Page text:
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Antiques Roadshow ventured to the Bristol Aerospace Centre for the moment in question as Lisa was joined by a young guest who had brought along her grandmother’s necklace for valuation. The expert on the BBC show was amazed by the piece of Dior jewellery. However, she couldn’t hide her disappointment when she made a closer analysis of the item and discovered there were some stones missing which significantly decreased the true value of the relic.
Explaining a bit more about her grandmother got her hands on the necklace, the guest said: “I think she bought it from a little village market in Llancarfan in South Wales.
“And she bought it for about two and six, I think,” she added before the expert assumed the youngster knew it was a Dior piece.
“You’ve seen the little label on the back of it. Well, Christian Dior was a very interesting man,” she explained.
“Because not only was he a couturier, he was a businessman as well and he was the first one really to create jewellery specifically for outfits.
“So he’d do a collection and then he would do sort of matching jewellery for it as well,” Lisa told the guest.
“I didn’t know that either,” the youngster replied to which Lisa asked if she had ever been tempted to wear it.
“No, I’m a bit scared to because it’s so kind of, so bold,” the guest replied before the expert delved a bit deeper into her analysis.
“It’s generally what’s known as tutti frutti jewellery. So obviously, that translated means ‘all the fruits.’
“So we’ve got our various fruits, little bunches of grapes and what looks like little oranges or peaches,” Lisa revealed as she described the piece.
“It’s also dated, so I don’t know whether you’ve noticed on the cloth, it’s actually dated 1962,” the expert continued.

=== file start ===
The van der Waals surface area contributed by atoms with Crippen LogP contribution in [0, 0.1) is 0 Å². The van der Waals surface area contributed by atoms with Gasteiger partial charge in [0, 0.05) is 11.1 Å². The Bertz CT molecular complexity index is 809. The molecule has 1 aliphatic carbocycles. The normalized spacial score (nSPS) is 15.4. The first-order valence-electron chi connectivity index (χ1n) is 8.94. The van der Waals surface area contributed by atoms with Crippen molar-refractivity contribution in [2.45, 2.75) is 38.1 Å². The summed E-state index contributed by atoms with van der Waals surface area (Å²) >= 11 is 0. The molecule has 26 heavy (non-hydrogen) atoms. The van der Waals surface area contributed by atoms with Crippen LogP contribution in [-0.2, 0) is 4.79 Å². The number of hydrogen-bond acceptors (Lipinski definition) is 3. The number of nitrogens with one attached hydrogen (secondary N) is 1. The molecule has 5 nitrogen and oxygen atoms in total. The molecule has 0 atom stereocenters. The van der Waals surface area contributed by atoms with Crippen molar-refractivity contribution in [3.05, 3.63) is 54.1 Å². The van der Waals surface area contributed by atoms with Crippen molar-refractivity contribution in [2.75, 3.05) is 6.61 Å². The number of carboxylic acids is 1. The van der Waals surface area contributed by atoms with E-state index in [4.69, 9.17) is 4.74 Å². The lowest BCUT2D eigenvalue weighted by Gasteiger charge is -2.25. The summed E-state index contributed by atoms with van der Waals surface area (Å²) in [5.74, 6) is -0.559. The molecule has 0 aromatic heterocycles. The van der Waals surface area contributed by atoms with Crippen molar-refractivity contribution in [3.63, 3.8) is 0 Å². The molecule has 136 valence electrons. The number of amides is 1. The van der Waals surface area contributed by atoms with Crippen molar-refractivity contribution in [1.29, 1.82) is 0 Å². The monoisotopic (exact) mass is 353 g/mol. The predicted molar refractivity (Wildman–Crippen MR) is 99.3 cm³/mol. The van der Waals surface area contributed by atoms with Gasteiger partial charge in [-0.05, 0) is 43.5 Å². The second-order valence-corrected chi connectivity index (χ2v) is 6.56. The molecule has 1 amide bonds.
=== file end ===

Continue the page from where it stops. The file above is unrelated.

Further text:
“So that very specifically gives us the date on it. Now, Dior didn’t actually manufacture them themselves.
“They had a number of manufacturers make things for them and in Paris at that time, so there were numerous costume jewellery manufacturers.
“And I think this is probably by a company called Henkel and Grosse who produced quite a lot of Dior jewellery from this period.”
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That will impact on its price
Lisa added: “These are what’s known as sort of parure jewellery and often they would have had a necklace and matching earrings as well.”
The guest made an admission as she explained: “Yeah, I know that they came in the original box with matching earrings but over the years they’ve just gone missing.”
“Oh no, what a shame,” the expert replied, before noticing some of the stones were missing from the piece of Dior jewellery.
“That will impact on its price,” she remarked, before going on to detail the lower value she would give the item.
“Given that, I would think currently you’re probably looking at maybe £600 to £800 for it,” Lisa explained and although she was disappointed, the guest seemed quite pleased.
“Oh, wow. I wasn’t expecting that much, actually,” she replied, but the expert then revealed what the true value of the necklace would have been.
“If it didn’t have the missing stones then it would probably be more in the region of £800 to £1,200,” she admitted.
Still gobsmacked by the price of her grandmother’s jewellery, the youngster added: “That’s amazing.”
Antiques Roadshow is available to watch on BBCiPlayer.
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